Among the luncheon guests on the Christina was UN Ambassador Adlai Stevenson, who later commented to reporters: “This is a very great man, who has been the conscience of freedom in his time, and who now is in the sunset of his life and entitled to the privacy that he has earned in those years of endeavor.”
After lunch, Sir Winston observed the departure of the Queen Mary, the Cunard ship which had conveyed him to his wartime meetings with Franklin Roosevelt. At dinner he was joined by his longtime friend, 90-year-old Bernard Baruch, who told the press: “it will be good to be with him. He’s a wonderful young man at 86.” During dinner he received a telephone call from President Kennedy, who offered to send a special plane to bring him to the White House for a visit. But the old man was too infirm. Besides Lady Churchill was in hospital and he wanted to get back to her. Although pleasantly surprised, he declined the invitation but accepted “for some other time.”
The holidays were spent at Chartwell as Sir Winston recovered from the effects of his fall.
By mid-January he insisted on returning to the House of Commons. Despite the protests of his staff and family, he set off in his Humber Pullman, flying the flag of Lord Warden of the Cinque Ports.
Later in the month he attended a meeting of the Other Club at the Savoy Hotel with his special quest, Aristotle Onassis. The menu included a roast piglet from the litter of a sow once owned by Sir Winston and purchased by the Mayor of Medicine Hat, Alberta, Canada. With compliments of the Mayor, the frozen piglet and the apple for its mouth were flown to London and specially prepared by the Savoy chef for the Other Club.
Other events attended by the Churchills were the annual dinner of the Royal Academy, a performance by their daughter Sarah in As You Like It at the Pembroke Theatre in Croydon, and frequent dinners in West End restaurants. All of this activity exhausted Lady Churchill and in March she entered St. Mary’s Hospital, Paddington, for a complete rest and thorough check-up.
In late summer, Sir Winston and Lady Churchill flew to Venice to join Aristotle Onassis’ yacht Christina, for their second cruise, this time around the Greek islands. Before. embarking on Christina, they toured Venice’s Grand Canal, to the delight of large crowds.
A favorite fellow-guest on the tour was Dame Margot Fonteyn, the celebrated ballerina. A main occasion was a meeting with President Tito of Yugoslavia. Special events were an automobile tour of Crete, a dinner party given by the Crete laberal leader, and visits to the ruins of King Minos’ palace at Knossos and the ruins at Corinth. The cruise ended at Athens, where the Churchills flew home to London.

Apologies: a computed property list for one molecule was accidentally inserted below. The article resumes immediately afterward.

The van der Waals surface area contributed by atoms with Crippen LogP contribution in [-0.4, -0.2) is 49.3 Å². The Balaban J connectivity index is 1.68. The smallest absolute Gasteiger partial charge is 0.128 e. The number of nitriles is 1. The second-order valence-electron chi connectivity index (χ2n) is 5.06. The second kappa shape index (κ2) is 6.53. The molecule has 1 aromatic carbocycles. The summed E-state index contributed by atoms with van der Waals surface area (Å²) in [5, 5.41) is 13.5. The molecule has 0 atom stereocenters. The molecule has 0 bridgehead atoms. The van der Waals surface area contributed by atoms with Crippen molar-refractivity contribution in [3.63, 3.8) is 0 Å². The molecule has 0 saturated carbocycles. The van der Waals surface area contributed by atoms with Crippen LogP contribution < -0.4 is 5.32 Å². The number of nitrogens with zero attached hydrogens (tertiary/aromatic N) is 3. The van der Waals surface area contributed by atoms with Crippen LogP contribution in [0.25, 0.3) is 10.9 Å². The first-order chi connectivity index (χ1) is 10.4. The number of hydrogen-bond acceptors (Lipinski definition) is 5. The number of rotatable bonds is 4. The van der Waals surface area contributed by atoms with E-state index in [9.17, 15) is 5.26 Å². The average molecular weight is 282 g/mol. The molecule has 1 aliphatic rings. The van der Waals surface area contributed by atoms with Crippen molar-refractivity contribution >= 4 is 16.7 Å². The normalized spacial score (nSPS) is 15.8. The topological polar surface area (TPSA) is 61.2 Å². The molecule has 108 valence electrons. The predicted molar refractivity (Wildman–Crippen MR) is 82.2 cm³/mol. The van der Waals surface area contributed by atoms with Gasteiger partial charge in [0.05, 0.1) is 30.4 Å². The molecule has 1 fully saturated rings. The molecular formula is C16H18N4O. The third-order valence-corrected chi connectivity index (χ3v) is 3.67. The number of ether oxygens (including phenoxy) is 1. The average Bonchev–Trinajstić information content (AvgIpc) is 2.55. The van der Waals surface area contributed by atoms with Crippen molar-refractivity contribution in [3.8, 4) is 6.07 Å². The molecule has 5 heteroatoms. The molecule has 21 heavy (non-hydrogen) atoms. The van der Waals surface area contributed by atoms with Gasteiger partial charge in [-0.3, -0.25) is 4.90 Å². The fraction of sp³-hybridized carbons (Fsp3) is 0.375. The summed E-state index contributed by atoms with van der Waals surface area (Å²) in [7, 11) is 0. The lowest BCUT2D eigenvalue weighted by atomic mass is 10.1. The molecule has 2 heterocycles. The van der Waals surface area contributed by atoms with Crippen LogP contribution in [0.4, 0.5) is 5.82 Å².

After celebrating their 52nd Wedding Anniversary’at Chartwell they went to France to spend a month at the Hotel de Paris in Monte Carlo. Visitors to the Churchill suite included Charles de Gaulle, Prince Rainier and Princess Grace of Monaco and Somerset Maugham. Sometimes Sir Winston went out to visit Lord Beaverbrook’s villa, or the gaming tables at the Casino.
Following their return to London, Sir Winston suffered a fall at Hyde Park Gate that resulted in his admission to St. Mary’s Hospital, Paddington. Despite the fact that he had broken a small bone high up in his neck he was up and walking again in three weeks, but he was unable to attend the wedding of Edwina Sandys, his granddaughter.
In April Charles de Gaulle, now President of France, returned to Britain for the first time since the war. His first visit was to the home of Sir Winston Churchill. Churchill and de Gaulle had had a love-hate relationship since de Gaulle had landed on Britain’s shores in 1940. Their mutual pugnacious temperaments and the national interests of their countries caused considerable acrimony. Churchill’s famous statement about the Cross of Lorraine being the greatest cross he had to bear during the war was balanced by de Gaulle’s reference to him as “le monstre de Downing Street.”
Wartime rivalries and antipathies were now put aside Sir Winston greeted his guest in French, “Vous estes le bienvenue chez moi. Jusqu’a la fin de ma vie vous serez le bienvenu.” (You are welcome. Until the end of my days you will be welcome in my home.)
De Gaulle was accorded the honor of addressing both Houses of Parliament. As the bandsmen broke into the “Marseillaise,” the eyes of the General and Sir Winston met and both welled up with tears. But the tears changed to laughter when de Gaulle exclaimed: “If it came about in those days of June 1944 that I found myself by no means always in agreement with my illustrious friend, on particular points, it is perhaps because success, henceforth assured, led us into some degree of intransigence . . . But see how time undertakes to bring out in relief what matters and to wipe out what counts for little.”